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The Performer's Notebook
by Dennis Regling




Because a good magician can do something shouldn't make you right away jump to the conclusion that it's a real phenomenon."
--Richard Feynman

It might seem unusual that a magician would be bothered by someone claiming to have "magic powers." The majority of magicians take exception to such behavior, howver. There is an understanding, though often unspoken, that the magician is creating illusion for entertainment, and the audience may choose to believe or not.

Unfortunately, there are others who claim false powers such as precognition, pschokinesis and the ability to heal. By their deception and arrogance, they give a bad name to magicians.

Uri Gellar was one such fraud. He surfaced in the 1960's and convinced many people he could bend metal and move objects with his mind. Strangely though, he could never perform in front of a professional magician or under tightly controlled conditions. Indeed, James Randi, a professional magician exposed him as a fake. If Gellar had merely done his tricks and left the audience to decide for itself what was real and what was illusion, no magician would have bothered him. His claiming a power that did not exist raised him to the level of charlatan and put a black eye on legitimate magicians.


Today there continues to be a constant parade of frauds claiming powers they certainly do not have while performing tricks most experienced magicians can easily copy. As James Randi said, "If Uri Geller bends spoons with divine powers, then he's doing it the hard way."

You find these tricksters claiming to be psychics, fortune tellers, and sadly faith healers.

Psychics like Sylvia, Wendy and Jon Edwards use simple methods of cold-reading, and other tricks of the trade to convince their fans of their special powers. Yet time and again, they prove to be wrong as often as they are right. The local library has books that expose these tricks.

Even worse are the faith healers. Comedian Andy Kaufmann spent money on a so-called psychic surgeon who was supposed to heal his cancer with knife-less surgery. The Phillipines especially seem to be a hotbed for these con men.

In America we have hucksters like Benny Hinn, Oral Roberts and the late Kathryn Kuhlman who fleece their followers ought of hundreds of thousands of dollars with their healing services. Not one of these or any faith healer has ever been able to produce even one person that has been cured of an organic disease at their hands. Benny Hinn has even claimed to raise a dead man back to life, yet oddly the man does not exist to substantiate this claim.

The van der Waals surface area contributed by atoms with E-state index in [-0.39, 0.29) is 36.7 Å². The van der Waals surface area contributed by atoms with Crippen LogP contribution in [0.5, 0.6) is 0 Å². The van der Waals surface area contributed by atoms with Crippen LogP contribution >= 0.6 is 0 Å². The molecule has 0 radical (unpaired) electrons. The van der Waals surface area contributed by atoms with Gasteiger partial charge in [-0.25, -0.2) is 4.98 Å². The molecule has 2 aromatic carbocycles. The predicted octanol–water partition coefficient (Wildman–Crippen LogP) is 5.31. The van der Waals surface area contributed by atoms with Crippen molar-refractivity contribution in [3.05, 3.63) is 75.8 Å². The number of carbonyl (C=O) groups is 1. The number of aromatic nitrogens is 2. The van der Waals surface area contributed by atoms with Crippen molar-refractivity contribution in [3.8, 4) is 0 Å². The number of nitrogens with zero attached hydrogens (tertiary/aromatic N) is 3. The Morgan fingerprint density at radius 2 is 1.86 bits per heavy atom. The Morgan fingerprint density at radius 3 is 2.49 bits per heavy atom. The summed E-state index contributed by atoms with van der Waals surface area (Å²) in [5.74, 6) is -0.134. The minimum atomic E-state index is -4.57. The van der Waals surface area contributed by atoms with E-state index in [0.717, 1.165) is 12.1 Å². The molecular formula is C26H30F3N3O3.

Many have died after stopping taking their medicine when one of these con artists convinces them they are healed. Truly sick and crippled people have been ignored at thier crusdaes and left broken-hearted, while the faith healer's shills are paraded before the crowd.

If you haven't seen Steve Martin's movie "Leap Of Faith," rent it from Blockbuster. It shows many of the tricks used by these hucksters. Tricks used by Peter Popoff before he was exposed as a conman in the 1970's.

Do I believe God heals? Yes, absolutely. But the tricks, scams and mass hypnosis techniques these so-called faith healers use hurt the true man of God who preaches the truth. They hurt their followers. They cheat honest people out hard-earned money. The psychics cause almost as much damage at times.

It is an offense to myself and other magicians when the art of mystery is used to hurt and cheat others. I hope James Randi and others like him will continue to expose these frauds.

If you have any questions about someone claiming to have supernatural powers, please let me know. I'll answer those I can. Additionally, the listed links have much more information on psychic healers and other frauds.



Becoming a Magician: Get Rich Quick
Real Magic: The Mentalist
Sound Systems for Magicians
Classified Ad Prediction
Developing Business Referrals For Magicians
Postcard Marketing Audience Warm-ups
The Wedding Magician Targeted Marketing


Dennis Regling is a professional magician, author and lecturer. He performs educational programs at over 250 elementary and junior high schools every year. Additionally, he performs gospel magic programs at church camps, Vacation Bible Schools and other church events. Dennis has authored over 12 books for magicians. Dennis currently resides in Freeport, Ohio and performs throughout the east and midwest.


Disclaimer:The opinions expressed in this or any of our columns represent the opinions of the writers, and do not necessarily reflect the opinion of the Magic Web Channel or it's Esteemed Panel of Magic Advisors. (The lawyers made us say that.)
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